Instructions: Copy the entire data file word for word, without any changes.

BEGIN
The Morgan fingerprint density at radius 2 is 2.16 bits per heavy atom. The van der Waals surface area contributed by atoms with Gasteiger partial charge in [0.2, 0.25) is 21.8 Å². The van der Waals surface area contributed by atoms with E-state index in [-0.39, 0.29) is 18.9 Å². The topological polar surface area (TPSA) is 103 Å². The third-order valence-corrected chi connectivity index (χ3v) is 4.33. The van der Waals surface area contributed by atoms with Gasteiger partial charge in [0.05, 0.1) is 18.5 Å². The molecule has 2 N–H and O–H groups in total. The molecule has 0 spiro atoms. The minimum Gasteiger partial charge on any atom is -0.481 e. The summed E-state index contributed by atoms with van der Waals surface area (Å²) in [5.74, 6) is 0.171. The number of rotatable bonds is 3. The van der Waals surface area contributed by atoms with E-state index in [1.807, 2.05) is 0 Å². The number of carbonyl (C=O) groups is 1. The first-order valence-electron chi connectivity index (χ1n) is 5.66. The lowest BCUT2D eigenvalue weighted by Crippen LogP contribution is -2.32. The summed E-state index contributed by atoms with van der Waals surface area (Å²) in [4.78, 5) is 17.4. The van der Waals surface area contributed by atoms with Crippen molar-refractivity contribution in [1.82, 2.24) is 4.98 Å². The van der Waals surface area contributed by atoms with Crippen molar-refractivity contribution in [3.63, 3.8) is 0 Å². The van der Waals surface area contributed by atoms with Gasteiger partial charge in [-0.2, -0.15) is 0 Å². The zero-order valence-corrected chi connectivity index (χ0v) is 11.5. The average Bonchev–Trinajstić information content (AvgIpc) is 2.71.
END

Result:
The Morgan fingerprint density at radius 2 is 2.16 bits per heavy atom. The van der Waals surface area contributed by atoms with Gasteiger partial charge in [0.2, 0.25) is 21.8 Å². The van der Waals surface area contributed by atoms with E-state index in [-0.39, 0.29) is 18.9 Å². The topological polar surface area (TPSA) is 103 Å². The third-order valence-corrected chi connectivity index (χ3v) is 4.33. The van der Waals surface area contributed by atoms with Gasteiger partial charge in [0.05, 0.1) is 18.5 Å². The molecule has 2 N–H and O–H groups in total. The molecule has 0 spiro atoms. The minimum Gasteiger partial charge on any atom is -0.481 e. The summed E-state index contributed by atoms with van der Waals surface area (Å²) in [5.74, 6) is 0.171. The number of rotatable bonds is 3. The van der Waals surface area contributed by atoms with E-state index in [1.807, 2.05) is 0 Å². The number of carbonyl (C=O) groups is 1. The first-order valence-electron chi connectivity index (χ1n) is 5.66. The lowest BCUT2D eigenvalue weighted by Crippen LogP contribution is -2.32. The summed E-state index contributed by atoms with van der Waals surface area (Å²) in [4.78, 5) is 17.4. The van der Waals surface area contributed by atoms with Crippen molar-refractivity contribution in [1.82, 2.24) is 4.98 Å². The van der Waals surface area contributed by atoms with Crippen molar-refractivity contribution in [3.63, 3.8) is 0 Å². The van der Waals surface area contributed by atoms with Gasteiger partial charge in [-0.2, -0.15) is 0 Å². The zero-order valence-corrected chi connectivity index (χ0v) is 11.5. The average Bonchev–Trinajstić information content (AvgIpc) is 2.71.